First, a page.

Weight - About 20,000 kilograms
Lifespan - Unknown, but sexually mature at 9 years
Length - 12 to 16.5 metres
Region - New England/Mid-Atlantic, Pacific Islands, Southeast, West Coast of the USA
False killer whales

False Killer Whales

The False killer whales is a very sociable animal and have been known to bring food to people! Contrary to its name the False Killer Whale is a species of the oceanic dolphin family. They can grow in length up to 6 metres and are found around the world's oceans in sub-tropical and tropical waters. The False Killer Whale prefers the deep ocean depths.  You can find these adaptive mammals in captivity and they adjust extremely well but are not too friendly toward dolphins.  They have also been known to protect other species of fish. The scientific name for False Killer Whales is Pseudorca crassidens. They


Weight - Up to around 2200 kilograms
Lifespan - Up to 63 years for females,  Up to 58 years for males
Length - Females up to 5 metres, Males up to 6 metres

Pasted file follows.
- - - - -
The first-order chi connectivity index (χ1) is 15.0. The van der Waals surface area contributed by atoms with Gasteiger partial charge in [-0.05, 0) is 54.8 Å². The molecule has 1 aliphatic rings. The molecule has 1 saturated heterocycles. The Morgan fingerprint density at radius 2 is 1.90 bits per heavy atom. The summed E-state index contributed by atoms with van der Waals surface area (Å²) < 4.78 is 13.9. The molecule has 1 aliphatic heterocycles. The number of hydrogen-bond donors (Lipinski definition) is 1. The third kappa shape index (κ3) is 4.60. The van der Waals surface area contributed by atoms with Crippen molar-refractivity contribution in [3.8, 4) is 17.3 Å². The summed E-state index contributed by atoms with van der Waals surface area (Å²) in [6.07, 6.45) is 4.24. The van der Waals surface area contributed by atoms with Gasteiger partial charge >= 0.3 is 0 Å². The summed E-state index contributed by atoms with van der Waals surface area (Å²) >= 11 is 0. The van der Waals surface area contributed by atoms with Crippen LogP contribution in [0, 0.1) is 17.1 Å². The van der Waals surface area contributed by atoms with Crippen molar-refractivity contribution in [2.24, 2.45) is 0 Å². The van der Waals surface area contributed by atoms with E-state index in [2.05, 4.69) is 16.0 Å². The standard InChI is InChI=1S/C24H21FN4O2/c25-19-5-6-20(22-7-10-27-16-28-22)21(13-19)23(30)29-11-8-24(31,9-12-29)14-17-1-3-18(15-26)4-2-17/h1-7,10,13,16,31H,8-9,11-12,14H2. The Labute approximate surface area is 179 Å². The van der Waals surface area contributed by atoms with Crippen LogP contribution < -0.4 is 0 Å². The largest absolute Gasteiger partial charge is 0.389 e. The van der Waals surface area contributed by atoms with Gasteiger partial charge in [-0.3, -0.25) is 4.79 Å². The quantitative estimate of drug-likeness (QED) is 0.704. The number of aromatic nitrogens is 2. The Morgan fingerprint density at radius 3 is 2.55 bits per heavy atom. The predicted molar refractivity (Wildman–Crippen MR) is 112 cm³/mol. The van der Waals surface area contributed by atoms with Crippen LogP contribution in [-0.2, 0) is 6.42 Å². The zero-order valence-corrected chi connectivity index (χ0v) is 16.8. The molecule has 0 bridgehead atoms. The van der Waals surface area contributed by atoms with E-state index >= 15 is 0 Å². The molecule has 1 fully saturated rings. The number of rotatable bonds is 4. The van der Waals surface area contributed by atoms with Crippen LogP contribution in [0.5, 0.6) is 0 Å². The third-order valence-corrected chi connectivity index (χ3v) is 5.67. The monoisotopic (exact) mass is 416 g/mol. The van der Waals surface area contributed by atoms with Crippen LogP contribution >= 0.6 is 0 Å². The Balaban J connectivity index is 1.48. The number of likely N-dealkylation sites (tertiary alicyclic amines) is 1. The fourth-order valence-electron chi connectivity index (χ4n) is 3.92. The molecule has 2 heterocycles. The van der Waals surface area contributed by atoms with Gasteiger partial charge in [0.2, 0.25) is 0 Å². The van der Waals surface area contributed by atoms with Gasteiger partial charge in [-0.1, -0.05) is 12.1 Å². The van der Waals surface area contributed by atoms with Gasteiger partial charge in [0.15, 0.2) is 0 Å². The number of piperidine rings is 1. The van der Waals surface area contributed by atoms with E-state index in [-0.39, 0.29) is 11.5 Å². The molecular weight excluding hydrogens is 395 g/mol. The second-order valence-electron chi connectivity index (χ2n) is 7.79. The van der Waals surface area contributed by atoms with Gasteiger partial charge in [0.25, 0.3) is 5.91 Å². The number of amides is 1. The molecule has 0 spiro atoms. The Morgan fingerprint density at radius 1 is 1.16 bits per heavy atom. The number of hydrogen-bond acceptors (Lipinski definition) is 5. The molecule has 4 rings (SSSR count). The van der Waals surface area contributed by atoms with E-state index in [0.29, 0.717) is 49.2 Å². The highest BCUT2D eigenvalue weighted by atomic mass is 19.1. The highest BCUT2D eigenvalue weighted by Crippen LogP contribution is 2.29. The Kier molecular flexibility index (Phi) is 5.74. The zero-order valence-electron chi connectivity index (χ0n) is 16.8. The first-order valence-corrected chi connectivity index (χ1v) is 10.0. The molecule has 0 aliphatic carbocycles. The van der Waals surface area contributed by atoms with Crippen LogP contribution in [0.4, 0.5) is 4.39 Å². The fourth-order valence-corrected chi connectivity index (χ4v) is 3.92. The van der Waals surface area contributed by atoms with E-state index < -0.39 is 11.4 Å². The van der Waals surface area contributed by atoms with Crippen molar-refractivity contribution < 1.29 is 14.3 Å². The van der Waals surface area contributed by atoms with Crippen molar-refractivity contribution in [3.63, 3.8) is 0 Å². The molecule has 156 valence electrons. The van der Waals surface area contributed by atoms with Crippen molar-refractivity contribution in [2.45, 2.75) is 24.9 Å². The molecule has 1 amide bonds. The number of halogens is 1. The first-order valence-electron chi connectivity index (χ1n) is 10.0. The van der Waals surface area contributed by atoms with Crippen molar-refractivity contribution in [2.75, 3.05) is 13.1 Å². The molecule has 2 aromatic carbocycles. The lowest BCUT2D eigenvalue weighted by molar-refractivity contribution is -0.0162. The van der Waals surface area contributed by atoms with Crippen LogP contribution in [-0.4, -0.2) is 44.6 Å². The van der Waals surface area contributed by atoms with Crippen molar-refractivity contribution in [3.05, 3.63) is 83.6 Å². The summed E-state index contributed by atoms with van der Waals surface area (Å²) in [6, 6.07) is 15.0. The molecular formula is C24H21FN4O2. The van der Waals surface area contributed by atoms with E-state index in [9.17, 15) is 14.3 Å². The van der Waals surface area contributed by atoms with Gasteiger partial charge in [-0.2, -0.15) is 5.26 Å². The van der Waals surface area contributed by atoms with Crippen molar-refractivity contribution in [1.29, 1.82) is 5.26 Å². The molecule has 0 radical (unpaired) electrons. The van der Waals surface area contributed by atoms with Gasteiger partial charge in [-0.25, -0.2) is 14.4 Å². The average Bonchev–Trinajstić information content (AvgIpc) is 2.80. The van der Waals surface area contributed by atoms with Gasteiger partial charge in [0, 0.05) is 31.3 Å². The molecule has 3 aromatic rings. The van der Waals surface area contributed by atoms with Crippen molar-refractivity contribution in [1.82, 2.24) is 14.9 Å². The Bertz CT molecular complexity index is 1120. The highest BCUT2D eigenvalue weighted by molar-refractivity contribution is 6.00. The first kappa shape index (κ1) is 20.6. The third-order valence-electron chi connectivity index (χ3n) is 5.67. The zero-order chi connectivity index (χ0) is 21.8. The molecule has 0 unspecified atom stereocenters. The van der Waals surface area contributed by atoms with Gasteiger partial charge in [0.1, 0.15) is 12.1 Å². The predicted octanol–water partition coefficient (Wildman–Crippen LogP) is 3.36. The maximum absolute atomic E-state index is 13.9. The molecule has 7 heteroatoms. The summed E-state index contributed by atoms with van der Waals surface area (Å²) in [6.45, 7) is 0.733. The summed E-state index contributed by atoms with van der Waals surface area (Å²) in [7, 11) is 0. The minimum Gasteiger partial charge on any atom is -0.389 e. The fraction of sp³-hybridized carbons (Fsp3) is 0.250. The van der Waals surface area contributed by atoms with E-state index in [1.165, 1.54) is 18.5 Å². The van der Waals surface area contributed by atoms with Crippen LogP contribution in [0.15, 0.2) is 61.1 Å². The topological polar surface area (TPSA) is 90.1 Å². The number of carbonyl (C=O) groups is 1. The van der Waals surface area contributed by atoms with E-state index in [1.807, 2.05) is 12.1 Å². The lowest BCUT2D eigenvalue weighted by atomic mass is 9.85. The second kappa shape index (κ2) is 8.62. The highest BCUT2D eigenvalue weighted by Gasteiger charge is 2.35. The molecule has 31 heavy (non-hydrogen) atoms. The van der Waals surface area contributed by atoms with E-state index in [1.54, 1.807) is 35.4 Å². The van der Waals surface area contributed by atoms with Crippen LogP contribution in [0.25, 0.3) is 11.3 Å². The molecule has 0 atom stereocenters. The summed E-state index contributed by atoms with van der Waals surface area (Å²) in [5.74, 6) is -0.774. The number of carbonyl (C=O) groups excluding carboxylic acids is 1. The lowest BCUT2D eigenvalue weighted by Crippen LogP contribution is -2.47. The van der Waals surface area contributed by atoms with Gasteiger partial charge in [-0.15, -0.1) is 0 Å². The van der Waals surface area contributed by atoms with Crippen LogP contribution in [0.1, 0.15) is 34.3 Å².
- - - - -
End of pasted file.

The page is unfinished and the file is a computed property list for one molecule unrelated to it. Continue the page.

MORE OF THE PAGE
Region - Alaska, Pacific Islands, Southeast and West Coast of USA
Humpback whales

Humpback Whales

The Humpback whale lives in oceans all around our planet. The name humpback comes from its pronounced hump on its back.  Because humpback whales are often found on the surface of the water and breaching the water by jumping in the air they are a favourite for whale watchers. The humpback whale can weigh in at 30,000 kilograms at a maximum length of 16 metres. The scientific Latin name for the Humpback whale is Megaptera novaeangliae.


Weight - Up to approximately 36,000 kilograms
Lifespan - About 80 to 90 years
Length - Up to approximately 18 metres
Region - Alaska, New England/Mid-Atlantic, Pacific Islands, East coast Australia
Minke whale

Minke Whales

There are two types of Minke whales, the Northern Minke whale and Southern Minke whale and both are species or members of the baleen or great whale family. To date, their population numbers are stable especially comparing to other whales. Only the Pygmy whale is smaller than the Minke. Upon maturity the males will grow to a length of almost 7 metres and the female will grow to 8 metres. Their lifespan is somewhere between 30 - 50 years with some living up to 60 years.


Weight - Up to approximately 9,000 kilograms
Lifespan - Up to 50 years
Length - Up to approximately 10 metres
Region- Alaska, New England/Mid-Atlantic, Pacific Islands, Southeast, West Coast
Southern Right whale

Southern Right Whales